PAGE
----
Craving ‘nekbat’? Buy the traditional Malay delicacy online

‘Nekbat’ is cooked in the oven for about 10 to 15 minutes before pandan-infused syrup is poured over the sweet dessert. The dish is best eaten cold. — Bernama pic
‘Nekbat’ is cooked in the oven for about 10 to 15 minutes before pandan-infused syrup is poured over the sweet dessert. The dish is best eaten cold. — Bernama pic

BESUT, May 11 — Determined to preserve the East Coast traditional delicacy nekbat from being forgotten, Fadhilah Abdul Ghani has been diligently making the dessert and selling it during the month of Ramadan.

She even promotes her nekbat on her Facebook account site and also provides Cash on Delivery (COD) and postal services.

“The postal services are for the Terengganu and Kelantan people who live outside the states because I know they must miss the delicacy. In order to maintain the quality, the nekbat has to be first dried before it is posted,” adding that nekbat can only last for three to four days in room temperature but up to a year if frozen.

Starting with a RM300 capital to learn how to make nekbat, Fadhilah, 36, can now smile proudly as her product is sold at various locations including wholesale markets and Ramadan bazaar in Besut.

“I don’t want nekbat to be forgotten. If there is no one like me to make it, future generations may not know this traditional delicacy,” she said when met at her shop at Kampung Pengkalan Nyireh here.

During Ramadan, she said, she would get orders for up to 5,000 to 6,000 pieces of nekbat a day with each being sold at 20 sen.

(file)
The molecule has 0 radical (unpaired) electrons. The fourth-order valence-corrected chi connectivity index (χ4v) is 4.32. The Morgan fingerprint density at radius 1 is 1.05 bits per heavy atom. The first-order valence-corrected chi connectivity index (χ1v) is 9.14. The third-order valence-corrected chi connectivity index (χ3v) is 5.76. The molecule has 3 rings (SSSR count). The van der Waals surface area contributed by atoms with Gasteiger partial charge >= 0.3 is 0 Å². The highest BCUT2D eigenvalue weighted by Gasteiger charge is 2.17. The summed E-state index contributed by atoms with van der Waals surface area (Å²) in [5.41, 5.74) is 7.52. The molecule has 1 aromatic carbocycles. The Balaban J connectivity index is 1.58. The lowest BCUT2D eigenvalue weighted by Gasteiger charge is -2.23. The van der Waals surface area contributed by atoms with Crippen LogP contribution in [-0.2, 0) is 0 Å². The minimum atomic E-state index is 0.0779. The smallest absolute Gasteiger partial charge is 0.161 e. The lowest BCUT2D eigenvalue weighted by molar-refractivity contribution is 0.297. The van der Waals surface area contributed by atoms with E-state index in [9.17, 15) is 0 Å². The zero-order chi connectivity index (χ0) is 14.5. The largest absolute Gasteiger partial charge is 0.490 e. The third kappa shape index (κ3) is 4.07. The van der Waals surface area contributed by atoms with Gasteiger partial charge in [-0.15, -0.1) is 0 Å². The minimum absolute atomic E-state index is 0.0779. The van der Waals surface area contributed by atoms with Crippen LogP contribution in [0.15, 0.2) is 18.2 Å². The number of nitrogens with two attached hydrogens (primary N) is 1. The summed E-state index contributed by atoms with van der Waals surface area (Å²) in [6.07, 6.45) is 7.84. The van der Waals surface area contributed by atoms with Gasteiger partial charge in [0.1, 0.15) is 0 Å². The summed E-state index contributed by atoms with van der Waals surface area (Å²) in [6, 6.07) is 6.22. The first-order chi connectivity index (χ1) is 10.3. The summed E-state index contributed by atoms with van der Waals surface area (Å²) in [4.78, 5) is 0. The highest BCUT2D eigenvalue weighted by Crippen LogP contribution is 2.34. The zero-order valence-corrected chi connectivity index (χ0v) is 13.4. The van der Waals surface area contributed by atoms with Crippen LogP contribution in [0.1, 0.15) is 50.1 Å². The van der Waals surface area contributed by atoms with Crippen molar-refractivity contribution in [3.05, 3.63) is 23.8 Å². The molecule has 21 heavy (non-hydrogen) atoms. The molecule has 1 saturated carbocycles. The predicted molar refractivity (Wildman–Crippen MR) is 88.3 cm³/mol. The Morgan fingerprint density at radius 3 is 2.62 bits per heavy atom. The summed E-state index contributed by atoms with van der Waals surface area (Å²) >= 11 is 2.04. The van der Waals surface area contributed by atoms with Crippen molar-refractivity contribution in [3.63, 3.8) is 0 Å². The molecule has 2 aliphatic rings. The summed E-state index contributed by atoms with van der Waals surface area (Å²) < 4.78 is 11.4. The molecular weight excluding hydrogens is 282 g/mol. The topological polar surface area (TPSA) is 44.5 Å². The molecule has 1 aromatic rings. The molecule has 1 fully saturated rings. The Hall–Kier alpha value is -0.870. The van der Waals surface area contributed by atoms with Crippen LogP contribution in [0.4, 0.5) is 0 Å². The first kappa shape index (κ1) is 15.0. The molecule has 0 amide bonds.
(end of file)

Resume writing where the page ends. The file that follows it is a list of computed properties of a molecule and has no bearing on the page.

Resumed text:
“Many ask me why I sell it at a low price because in other areas, it is sold RM1 for three pieces. But that is my way of encouraging people,” said the mother of two children.

‘Nekbat’ entrepreneur Fadhilah Abd Ghani (right) and her brother Mohd Shaiful Bhari place ‘nekbat’ batter into moulds before it is baked in the oven. — Bernama pic
‘Nekbat’ entrepreneur Fadhilah Abd Ghani (right) and her brother Mohd Shaiful Bhari place ‘nekbat’ batter into moulds before it is baked in the oven. — Bernama pic

Fadhilah started selling nekbat since Ramadan last year and is now assisted by her younger brother, Mohd Saifulbahri Abd Ghani, 27.

She said the high demand for the kuih was because it is an “exclusive” delicacy that could only be found during the fasting month.

Besides being served during the breaking of fast, nekbat is also a popular dish served in mosques and surau after the Terawih prayers.

Although the making process is quite simple, it requires expertise in producing a delicious nekbat to satisfy customers.

“The batter is beaten using a machine and will be baked for 15 to 20 minutes. It is served with syrup which has been cooked with pandan leaves. It has to be eaten immediately because it will become soggy and will break up if it left longer,” she added. — Bernama